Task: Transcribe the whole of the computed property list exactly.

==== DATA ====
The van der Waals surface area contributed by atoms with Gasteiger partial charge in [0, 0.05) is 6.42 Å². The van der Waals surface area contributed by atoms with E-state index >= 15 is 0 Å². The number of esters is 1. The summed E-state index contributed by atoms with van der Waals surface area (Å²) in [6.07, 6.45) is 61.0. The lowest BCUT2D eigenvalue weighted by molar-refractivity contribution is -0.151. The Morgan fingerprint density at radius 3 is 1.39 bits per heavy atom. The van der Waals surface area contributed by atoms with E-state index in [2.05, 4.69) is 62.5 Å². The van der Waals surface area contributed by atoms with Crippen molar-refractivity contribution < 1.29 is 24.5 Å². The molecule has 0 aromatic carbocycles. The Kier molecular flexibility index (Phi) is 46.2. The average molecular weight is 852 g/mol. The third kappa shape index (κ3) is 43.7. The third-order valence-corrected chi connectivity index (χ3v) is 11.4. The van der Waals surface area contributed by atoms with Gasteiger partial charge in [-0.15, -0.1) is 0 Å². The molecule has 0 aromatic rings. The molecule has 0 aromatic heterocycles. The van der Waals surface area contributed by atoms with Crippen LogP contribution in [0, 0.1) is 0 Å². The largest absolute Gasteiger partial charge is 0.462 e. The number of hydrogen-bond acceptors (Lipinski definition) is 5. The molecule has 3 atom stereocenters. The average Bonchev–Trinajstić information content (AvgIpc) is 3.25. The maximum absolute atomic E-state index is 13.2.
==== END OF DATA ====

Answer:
The van der Waals surface area contributed by atoms with Gasteiger partial charge in [0, 0.05) is 6.42 Å². The van der Waals surface area contributed by atoms with E-state index >= 15 is 0 Å². The number of esters is 1. The summed E-state index contributed by atoms with van der Waals surface area (Å²) in [6.07, 6.45) is 61.0. The lowest BCUT2D eigenvalue weighted by molar-refractivity contribution is -0.151. The Morgan fingerprint density at radius 3 is 1.39 bits per heavy atom. The van der Waals surface area contributed by atoms with E-state index in [2.05, 4.69) is 62.5 Å². The van der Waals surface area contributed by atoms with Crippen molar-refractivity contribution < 1.29 is 24.5 Å². The molecule has 0 aromatic carbocycles. The Kier molecular flexibility index (Phi) is 46.2. The average molecular weight is 852 g/mol. The third kappa shape index (κ3) is 43.7. The third-order valence-corrected chi connectivity index (χ3v) is 11.4. The van der Waals surface area contributed by atoms with Gasteiger partial charge in [-0.15, -0.1) is 0 Å². The molecule has 0 aromatic rings. The molecule has 0 aromatic heterocycles. The van der Waals surface area contributed by atoms with Crippen LogP contribution in [0, 0.1) is 0 Å². The largest absolute Gasteiger partial charge is 0.462 e. The number of hydrogen-bond acceptors (Lipinski definition) is 5. The molecule has 3 atom stereocenters. The average Bonchev–Trinajstić information content (AvgIpc) is 3.25. The maximum absolute atomic E-state index is 13.2.